The Posthumous Papers of the Pickwick Club. Philadelphia: Carey, Lea & Blanchard, 1836-1837
12mo (188 x 109mm.), 5 volumes, FIRST AMERICAN EDITION, parts 1 and 2 first state, Part 1 with indication thus on title or spine, Watkins Tottle only listed in preliminary advertisements, Dickinson & Ward printers, Part 2 with 'Sport-/ing' split on title-page, advertisements as called for, Part 1, 2pp. preliminary, 1pp,, 8pp, and 4pp. at end, Part 3, 4pp. preliminary, 4pp. at end, Part 4, 4pp. preliminary, volume 5, 4pp. preliminary, 2pp. and 12pp, at end, original rose cloth-backed natural boards, spines with printed labels, collector's cloth chemises and folding case, spine lettered in gilt, browned, previous owners' inscriptions, Part 2 flaw at fore-edge p.101, pp.139-146 loose, Part 3 lacking pp.105-108, Part 4 lacking pp.201-204, hinges slightly weak or cracked, boards slightly discoloured, backstrips faded and slightly chipped at head and foot, labels slightly rubbed and chipped with some loss of text
THE RARE FIRST AMERICAN EDITION OF "PICKWICK". Parts 1 - 4 (appearing between 5 November 1836 and 20 September 1837) precede the first book edition in London, which was published by Chapman and Hall on 17 November 1837. The fifth part of the American edition appeared on 29 December. PART 1 IS PARTICULARLY RARE IN FIRST STATE, being issued in only 1500 copies as the author was entirely unknown, and reissued as sales increased of the later parts.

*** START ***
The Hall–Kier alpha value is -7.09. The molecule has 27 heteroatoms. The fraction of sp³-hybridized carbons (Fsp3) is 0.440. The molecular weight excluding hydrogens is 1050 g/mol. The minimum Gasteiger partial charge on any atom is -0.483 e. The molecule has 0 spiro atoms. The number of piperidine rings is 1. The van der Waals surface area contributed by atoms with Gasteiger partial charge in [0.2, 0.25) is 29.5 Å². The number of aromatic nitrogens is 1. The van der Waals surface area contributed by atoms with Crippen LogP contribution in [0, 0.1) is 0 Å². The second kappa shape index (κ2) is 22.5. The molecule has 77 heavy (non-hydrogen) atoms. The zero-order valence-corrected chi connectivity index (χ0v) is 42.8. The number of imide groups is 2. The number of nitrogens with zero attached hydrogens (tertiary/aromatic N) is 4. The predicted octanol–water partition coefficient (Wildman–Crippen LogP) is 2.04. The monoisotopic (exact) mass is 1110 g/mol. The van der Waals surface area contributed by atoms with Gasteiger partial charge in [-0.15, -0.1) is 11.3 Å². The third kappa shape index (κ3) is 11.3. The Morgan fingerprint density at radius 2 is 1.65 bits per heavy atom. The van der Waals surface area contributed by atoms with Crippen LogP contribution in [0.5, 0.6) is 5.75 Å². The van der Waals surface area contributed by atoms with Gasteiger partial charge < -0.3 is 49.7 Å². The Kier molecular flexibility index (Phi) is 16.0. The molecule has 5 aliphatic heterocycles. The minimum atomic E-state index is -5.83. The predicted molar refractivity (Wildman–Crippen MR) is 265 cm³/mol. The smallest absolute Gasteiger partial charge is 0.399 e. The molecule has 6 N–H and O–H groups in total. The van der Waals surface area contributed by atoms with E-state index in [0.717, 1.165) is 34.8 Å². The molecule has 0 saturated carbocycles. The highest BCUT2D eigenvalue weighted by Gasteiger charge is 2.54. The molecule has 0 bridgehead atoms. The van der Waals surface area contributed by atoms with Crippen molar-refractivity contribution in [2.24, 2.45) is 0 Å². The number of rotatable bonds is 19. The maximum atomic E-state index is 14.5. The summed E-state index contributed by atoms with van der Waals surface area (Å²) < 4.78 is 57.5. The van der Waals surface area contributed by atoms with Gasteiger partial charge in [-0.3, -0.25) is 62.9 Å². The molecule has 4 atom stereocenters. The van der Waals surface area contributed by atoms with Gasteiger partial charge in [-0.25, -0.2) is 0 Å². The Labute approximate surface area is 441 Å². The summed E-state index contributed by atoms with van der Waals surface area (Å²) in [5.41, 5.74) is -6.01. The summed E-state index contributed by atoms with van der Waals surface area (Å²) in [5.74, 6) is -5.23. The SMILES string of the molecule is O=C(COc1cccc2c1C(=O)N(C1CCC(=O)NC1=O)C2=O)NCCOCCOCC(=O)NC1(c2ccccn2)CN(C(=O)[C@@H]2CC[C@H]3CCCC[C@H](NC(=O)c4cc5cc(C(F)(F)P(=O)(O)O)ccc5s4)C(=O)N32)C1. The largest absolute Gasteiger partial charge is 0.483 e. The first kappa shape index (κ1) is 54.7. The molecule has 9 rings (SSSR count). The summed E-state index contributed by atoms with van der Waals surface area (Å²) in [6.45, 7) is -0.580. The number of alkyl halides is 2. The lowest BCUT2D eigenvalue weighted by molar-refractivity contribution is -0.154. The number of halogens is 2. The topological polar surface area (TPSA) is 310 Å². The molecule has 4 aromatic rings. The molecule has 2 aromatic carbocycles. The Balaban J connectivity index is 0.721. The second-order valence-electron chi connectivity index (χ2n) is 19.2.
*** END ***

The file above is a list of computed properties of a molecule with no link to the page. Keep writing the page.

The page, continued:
The absence of proper international copyright arrangements was a huge bone of contention for Dickens for his entire life, and became a very public issue during his first American tour. Henry Charles Carey did offer the author £25 for the parts of Pickwick they had already printed in a letter to him of 14 June 1837. The firm had already published several other of his earlier works. It was the first offer of any sort made to him, but Dickens declined, simply requesting a copy of the work.
Smith First American Editions 2; Gimbel A19
Part 1: Israel Post, New York, bookseller label; Alice Littlejohn, inscription
Condition is described in the main body of the cataloguing, where appropriate.
We are pleased to provide you with a general report of the condition of the property described above. Since we are not professional conservators or restorers, we urge you to consult with a restorer or conservator of your choice who will be better able to provide a detailed, professional report. Prospective buyers should inspect each lot to satisfy themselves as to condition and must understand that any statement made by Sotheby's is merely a subjective, qualified opinion. Prospective buyers should also refer to any Important Notices regarding this sale, which are printed in the Sale Catalogue.
NOTWITHSTANDING THIS REPORT OR ANY DISCUSSIONS CONCERNING A LOT, ALL LOTS ARE OFFERED AND SOLD AS IS" IN ACCORDANCE WITH THE CONDITIONS OF BUSINESS PRINTED IN THE SALE CATALOGUE.